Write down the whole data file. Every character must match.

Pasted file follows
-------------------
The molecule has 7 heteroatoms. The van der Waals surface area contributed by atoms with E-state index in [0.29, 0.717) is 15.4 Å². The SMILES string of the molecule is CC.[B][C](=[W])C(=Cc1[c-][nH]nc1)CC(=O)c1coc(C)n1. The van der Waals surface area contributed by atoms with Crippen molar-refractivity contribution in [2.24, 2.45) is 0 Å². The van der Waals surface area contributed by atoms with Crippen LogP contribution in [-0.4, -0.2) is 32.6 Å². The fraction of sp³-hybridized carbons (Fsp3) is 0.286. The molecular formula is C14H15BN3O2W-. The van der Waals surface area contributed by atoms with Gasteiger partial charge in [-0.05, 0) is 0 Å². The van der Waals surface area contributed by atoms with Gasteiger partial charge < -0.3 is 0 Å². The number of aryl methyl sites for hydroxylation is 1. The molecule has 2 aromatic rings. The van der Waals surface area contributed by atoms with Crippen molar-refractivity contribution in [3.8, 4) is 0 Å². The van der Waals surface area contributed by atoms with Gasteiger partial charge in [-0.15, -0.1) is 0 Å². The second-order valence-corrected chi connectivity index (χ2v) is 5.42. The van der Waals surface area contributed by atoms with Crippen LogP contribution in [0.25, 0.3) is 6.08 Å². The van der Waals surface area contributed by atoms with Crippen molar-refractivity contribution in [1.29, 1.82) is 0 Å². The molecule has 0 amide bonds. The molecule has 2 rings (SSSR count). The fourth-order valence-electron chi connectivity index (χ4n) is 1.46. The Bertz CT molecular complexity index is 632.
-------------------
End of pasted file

The molecule has 7 heteroatoms. The van der Waals surface area contributed by atoms with E-state index in [0.29, 0.717) is 15.4 Å². The SMILES string of the molecule is CC.[B][C](=[W])C(=Cc1[c-][nH]nc1)CC(=O)c1coc(C)n1. The van der Waals surface area contributed by atoms with Crippen molar-refractivity contribution in [2.24, 2.45) is 0 Å². The van der Waals surface area contributed by atoms with Crippen LogP contribution in [-0.4, -0.2) is 32.6 Å². The fraction of sp³-hybridized carbons (Fsp3) is 0.286. The molecular formula is C14H15BN3O2W-. The van der Waals surface area contributed by atoms with Gasteiger partial charge in [-0.05, 0) is 0 Å². The van der Waals surface area contributed by atoms with Gasteiger partial charge < -0.3 is 0 Å². The number of aryl methyl sites for hydroxylation is 1. The molecule has 2 aromatic rings. The van der Waals surface area contributed by atoms with Crippen molar-refractivity contribution in [3.8, 4) is 0 Å². The van der Waals surface area contributed by atoms with Gasteiger partial charge in [-0.15, -0.1) is 0 Å². The second-order valence-corrected chi connectivity index (χ2v) is 5.42. The van der Waals surface area contributed by atoms with Crippen LogP contribution in [0.25, 0.3) is 6.08 Å². The van der Waals surface area contributed by atoms with Crippen molar-refractivity contribution in [1.29, 1.82) is 0 Å². The molecule has 0 amide bonds. The molecule has 2 rings (SSSR count). The fourth-order valence-electron chi connectivity index (χ4n) is 1.46. The Bertz CT molecular complexity index is 632.